• The fatality rate on Maine’s rural non-Interstate roads was 1.76 fatalities per 100 vehicle miles of travel in 2010, approximately seven times higher than the 0.25 fatality rate in 2010 on all other roads and highways in the state.
  • Several factors are associated with vehicle crashes that result in fatalities, including driver behavior, vehicle characteristics and roadway features. It is estimated that roadway features are likely a contributing factor in approximately one-third of fatal traffic crashes.
  • Roadway features that impact safety include the number of lanes, lane widths, lighting, lane markings, rumble strips, shoulders, guard rails, other shielding devices, median barriers and intersection design.
  • Where appropriate, highway improvements can reduce traffic fatalities and crashes while improving traffic flow to help relieve congestion.  Such improvements include removing or shielding obstacles; adding or improving medians; improved lighting; adding rumble strips, wider lanes, wider and paved shoulders; upgrading roads from two lanes to four lanes; and better road markings and traffic signals.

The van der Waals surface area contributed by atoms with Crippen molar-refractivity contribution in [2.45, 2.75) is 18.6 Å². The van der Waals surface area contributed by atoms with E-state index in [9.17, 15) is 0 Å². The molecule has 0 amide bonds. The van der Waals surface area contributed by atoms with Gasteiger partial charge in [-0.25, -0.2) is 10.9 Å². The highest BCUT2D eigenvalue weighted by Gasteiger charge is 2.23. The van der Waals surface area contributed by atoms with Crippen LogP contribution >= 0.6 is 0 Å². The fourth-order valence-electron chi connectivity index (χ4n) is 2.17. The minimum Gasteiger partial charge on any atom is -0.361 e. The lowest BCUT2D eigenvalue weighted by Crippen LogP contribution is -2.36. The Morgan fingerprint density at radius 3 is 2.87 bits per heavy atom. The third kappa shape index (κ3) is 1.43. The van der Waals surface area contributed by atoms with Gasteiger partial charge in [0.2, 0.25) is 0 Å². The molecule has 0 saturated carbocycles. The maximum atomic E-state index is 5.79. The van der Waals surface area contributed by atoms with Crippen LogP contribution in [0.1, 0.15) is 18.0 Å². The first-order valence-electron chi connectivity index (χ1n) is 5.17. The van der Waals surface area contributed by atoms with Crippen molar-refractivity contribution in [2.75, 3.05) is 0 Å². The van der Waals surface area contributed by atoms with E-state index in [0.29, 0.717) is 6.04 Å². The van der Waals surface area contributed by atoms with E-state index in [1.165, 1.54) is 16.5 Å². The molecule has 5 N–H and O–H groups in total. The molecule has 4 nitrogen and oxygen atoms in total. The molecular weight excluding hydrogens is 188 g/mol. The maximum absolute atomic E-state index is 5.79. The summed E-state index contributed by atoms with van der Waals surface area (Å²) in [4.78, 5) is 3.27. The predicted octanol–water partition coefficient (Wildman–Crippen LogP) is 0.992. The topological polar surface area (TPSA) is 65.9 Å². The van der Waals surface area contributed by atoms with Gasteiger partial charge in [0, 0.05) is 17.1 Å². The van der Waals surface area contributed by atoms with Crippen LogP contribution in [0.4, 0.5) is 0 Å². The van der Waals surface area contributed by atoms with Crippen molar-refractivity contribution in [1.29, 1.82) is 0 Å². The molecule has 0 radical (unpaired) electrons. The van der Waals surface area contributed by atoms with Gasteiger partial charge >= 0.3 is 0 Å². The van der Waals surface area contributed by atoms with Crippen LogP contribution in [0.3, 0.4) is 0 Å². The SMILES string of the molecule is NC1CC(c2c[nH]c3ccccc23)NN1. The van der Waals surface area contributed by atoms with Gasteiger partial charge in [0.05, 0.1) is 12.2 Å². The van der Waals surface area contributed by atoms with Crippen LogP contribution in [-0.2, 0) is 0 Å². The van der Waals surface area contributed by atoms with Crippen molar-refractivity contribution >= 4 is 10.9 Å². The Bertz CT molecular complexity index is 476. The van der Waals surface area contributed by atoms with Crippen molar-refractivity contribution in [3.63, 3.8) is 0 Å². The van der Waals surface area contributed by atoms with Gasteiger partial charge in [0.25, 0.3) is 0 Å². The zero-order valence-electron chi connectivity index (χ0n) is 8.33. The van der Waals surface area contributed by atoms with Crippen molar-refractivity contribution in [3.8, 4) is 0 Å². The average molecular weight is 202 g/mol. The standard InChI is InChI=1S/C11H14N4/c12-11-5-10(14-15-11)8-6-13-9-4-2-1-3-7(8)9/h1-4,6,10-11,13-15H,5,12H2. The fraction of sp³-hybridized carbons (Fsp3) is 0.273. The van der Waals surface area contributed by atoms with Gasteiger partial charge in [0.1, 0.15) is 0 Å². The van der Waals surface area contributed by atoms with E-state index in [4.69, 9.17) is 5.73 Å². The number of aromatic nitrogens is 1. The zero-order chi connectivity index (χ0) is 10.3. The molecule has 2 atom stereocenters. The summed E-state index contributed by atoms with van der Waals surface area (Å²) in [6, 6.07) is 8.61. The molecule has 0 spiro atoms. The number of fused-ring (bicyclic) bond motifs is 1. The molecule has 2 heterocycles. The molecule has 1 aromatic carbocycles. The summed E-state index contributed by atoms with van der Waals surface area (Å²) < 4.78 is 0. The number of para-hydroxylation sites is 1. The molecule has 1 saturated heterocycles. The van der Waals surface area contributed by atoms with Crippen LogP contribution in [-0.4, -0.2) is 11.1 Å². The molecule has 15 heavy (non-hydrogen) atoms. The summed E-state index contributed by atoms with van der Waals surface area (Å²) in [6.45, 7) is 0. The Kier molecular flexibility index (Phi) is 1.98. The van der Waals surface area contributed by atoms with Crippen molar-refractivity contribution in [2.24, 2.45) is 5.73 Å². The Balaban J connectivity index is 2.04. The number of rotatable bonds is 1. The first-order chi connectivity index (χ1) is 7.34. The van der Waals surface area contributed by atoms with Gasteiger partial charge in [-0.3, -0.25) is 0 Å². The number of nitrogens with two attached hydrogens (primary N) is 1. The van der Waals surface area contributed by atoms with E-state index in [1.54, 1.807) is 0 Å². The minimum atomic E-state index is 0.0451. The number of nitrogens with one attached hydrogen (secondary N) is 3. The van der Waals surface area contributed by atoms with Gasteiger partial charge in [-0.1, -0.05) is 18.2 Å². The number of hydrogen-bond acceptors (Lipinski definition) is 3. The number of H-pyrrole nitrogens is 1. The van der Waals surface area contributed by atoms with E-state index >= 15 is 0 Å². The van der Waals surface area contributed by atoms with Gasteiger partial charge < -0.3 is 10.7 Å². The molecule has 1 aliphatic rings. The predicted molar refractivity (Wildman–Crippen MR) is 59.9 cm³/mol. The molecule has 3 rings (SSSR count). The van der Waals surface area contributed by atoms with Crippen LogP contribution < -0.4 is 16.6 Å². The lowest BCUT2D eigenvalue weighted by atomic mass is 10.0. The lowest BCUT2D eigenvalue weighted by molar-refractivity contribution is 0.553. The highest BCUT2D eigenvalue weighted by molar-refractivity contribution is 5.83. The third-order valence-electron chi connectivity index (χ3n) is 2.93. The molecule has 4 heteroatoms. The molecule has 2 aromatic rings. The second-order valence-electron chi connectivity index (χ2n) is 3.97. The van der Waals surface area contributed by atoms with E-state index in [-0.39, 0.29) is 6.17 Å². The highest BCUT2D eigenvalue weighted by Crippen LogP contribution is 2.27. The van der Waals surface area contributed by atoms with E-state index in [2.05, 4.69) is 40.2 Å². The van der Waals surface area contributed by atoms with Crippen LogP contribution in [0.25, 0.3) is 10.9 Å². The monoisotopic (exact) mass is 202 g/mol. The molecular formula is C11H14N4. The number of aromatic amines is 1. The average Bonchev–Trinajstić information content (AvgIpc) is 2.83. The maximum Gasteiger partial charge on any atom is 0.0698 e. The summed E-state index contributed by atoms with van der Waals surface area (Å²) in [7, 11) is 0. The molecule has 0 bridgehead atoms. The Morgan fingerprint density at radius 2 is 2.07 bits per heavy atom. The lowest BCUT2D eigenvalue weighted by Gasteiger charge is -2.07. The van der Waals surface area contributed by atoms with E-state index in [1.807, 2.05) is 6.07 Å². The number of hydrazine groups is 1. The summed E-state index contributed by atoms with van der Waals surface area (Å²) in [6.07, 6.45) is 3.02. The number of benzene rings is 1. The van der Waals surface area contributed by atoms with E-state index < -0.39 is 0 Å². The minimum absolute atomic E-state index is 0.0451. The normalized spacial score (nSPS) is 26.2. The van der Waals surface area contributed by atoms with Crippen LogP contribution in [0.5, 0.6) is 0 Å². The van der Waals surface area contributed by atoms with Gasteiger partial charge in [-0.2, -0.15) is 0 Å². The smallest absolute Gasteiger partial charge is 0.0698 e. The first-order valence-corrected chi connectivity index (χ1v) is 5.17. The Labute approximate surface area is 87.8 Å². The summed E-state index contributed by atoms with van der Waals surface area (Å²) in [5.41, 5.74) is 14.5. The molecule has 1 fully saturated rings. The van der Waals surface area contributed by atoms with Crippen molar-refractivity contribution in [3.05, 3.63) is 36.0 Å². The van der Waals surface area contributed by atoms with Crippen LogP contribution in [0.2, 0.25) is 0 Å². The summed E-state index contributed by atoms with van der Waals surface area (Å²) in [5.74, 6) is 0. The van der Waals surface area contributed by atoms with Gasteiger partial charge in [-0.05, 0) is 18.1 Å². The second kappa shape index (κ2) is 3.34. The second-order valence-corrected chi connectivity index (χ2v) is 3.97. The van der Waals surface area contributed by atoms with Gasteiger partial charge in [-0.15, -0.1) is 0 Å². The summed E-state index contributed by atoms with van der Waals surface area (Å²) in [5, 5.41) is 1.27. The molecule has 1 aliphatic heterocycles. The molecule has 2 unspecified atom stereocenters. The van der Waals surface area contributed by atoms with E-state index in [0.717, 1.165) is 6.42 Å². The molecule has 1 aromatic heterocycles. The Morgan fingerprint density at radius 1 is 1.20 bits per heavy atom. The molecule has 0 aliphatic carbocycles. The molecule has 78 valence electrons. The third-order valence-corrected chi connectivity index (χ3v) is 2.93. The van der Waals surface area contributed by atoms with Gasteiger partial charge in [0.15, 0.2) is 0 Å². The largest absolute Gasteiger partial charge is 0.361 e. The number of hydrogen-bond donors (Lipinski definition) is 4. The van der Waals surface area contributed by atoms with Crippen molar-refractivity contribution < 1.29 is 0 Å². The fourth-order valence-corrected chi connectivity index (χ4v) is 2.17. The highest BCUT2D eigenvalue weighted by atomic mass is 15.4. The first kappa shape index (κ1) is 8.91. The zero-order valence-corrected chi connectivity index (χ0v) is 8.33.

• Investments in rural traffic safety have been found to result in significant reductions in serious traffic crashes.  A 2012 report by the Texas Transportation Institute (TTI) found that improvements completed recently by the Texas Department of Transportation that widened lanes, improved shoulders and made other safety improvements on 1,159 miles of rural state roadways resulted in 133 fewer fatalities on these roads in the first three years after the improvements were completed (as compared to the three years prior).   TTI estimates that the improvements on these roads are likely to save 880 lives over the next 20 years.

The efficiency of Maine’s transportation system, particularly its highways, is critical to the health of the state’s economy.  Businesses are increasingly reliant on an efficient and reliable transportation system to move products and services. A key component in business efficiency and success is the level and ease of access to customers, markets, materials and workers.

  • Annually, $31 billion in goods are shipped from sites in Maine and another $41 billion in goods are shipped to sites in Maine, mostly by truck.

  • Eighty-one percent of the goods shipped annually from sites in Maine are carried by trucks and another 13 percent are carried by courier services or multiple mode deliveries, which include trucking.